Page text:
About this title:
Let me say at the top that I didn't have a particularly good reason for moving to Tarawa, a small island in the Republic of Kiribati. There was nothing Quaker-ish, Thoreau-ish or even Gaughin-ish about my taking a little leave from western civilisation which I though was fine mostly, particularly as manifested ion certain parts of Italy...To picture Kiribati, imagine that the continental US were to conveniently disappear, leaving only Baltimore and a vast swathe of very blue ocean in its place. Now chop up Baltimore into 33 pieces, place a neighbourhood where Maine used to be, another where California once was, and so on until you have 33 pieces of Baltimore dispersed in such a way that 32/33 Baltimorians will never attend an Orioles game again. Now take away electricity, running water, tollets, television, restaurants, building and aeroplanes (except for two very old prop planes tended by people who have no word for 'maintenance'). Replace with thatch. Flatten all the land into a uniform two feet above sea level. Toy with islands by melting polar ice caps. Add palm trees. Sprinkle with hepatitis A, B and C. Stir in dengue fever and intestinal parasites. Take away doctors. Isolate and bake at a constant temperature of 100[degrees] Fahrenheit. The result is the Republic of Kiribati, a hard paradise, where despite an unwavering fondness for continents, I soon found myself at home.' J. Maarten Troost spent two trying years in his island paradise. This is his story.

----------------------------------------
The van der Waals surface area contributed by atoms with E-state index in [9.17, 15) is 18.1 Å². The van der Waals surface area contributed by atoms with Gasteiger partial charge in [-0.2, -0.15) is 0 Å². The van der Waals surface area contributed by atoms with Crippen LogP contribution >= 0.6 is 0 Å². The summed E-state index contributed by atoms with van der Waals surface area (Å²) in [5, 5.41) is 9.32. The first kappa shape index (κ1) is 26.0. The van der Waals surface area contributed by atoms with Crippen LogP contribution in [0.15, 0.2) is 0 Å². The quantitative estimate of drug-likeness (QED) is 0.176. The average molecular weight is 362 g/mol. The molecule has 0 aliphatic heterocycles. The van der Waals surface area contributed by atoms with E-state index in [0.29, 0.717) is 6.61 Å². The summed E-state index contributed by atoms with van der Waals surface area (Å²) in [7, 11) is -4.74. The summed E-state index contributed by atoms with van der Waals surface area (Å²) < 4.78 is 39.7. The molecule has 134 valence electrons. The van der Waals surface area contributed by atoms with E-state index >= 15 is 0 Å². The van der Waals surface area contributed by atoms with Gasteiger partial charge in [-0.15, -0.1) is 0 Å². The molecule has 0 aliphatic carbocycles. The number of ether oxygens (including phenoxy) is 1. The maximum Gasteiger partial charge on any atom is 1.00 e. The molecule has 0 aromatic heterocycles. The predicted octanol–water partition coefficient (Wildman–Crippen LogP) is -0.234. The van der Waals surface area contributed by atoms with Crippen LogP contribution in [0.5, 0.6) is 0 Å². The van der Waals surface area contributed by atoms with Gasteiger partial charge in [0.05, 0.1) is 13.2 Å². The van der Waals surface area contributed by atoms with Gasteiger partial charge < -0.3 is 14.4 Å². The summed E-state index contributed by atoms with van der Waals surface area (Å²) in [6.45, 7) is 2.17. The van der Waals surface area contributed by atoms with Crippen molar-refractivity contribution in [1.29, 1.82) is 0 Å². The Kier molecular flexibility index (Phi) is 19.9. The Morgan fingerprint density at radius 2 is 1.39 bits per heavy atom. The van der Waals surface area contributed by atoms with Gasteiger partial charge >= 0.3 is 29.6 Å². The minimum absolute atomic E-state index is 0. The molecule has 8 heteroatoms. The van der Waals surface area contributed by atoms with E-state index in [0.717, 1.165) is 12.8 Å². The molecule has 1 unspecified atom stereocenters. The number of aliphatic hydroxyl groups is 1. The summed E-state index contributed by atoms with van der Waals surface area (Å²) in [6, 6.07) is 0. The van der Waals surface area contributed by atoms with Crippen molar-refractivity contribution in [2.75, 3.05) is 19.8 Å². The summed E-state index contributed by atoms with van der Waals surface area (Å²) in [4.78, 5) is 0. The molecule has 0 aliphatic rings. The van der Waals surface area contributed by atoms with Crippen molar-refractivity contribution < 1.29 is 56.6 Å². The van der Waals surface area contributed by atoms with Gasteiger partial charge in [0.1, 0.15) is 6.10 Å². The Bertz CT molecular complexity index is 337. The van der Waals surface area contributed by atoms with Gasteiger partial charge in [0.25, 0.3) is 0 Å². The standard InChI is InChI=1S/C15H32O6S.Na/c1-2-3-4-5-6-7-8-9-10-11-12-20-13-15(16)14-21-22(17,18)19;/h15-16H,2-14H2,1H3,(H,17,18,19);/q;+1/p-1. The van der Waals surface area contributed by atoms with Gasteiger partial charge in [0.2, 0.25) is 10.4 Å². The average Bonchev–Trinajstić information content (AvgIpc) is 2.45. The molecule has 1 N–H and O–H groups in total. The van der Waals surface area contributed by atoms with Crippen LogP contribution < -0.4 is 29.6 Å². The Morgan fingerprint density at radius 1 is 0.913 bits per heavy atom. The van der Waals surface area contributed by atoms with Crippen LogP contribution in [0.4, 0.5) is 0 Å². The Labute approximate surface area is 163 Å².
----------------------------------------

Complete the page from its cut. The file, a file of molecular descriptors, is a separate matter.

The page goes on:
About the Author:
J Maarten Troost Born of Czech and Dutch parents, J. Maarten Troost was educated in the US and Canada and holds degrees in International Relations from Boston University and George Washington University. He spent two years in Kiribati in the Equatorial Pacific and upon his return was hired as a consultant by the World Bank. He currently lives in California with his wife and son.
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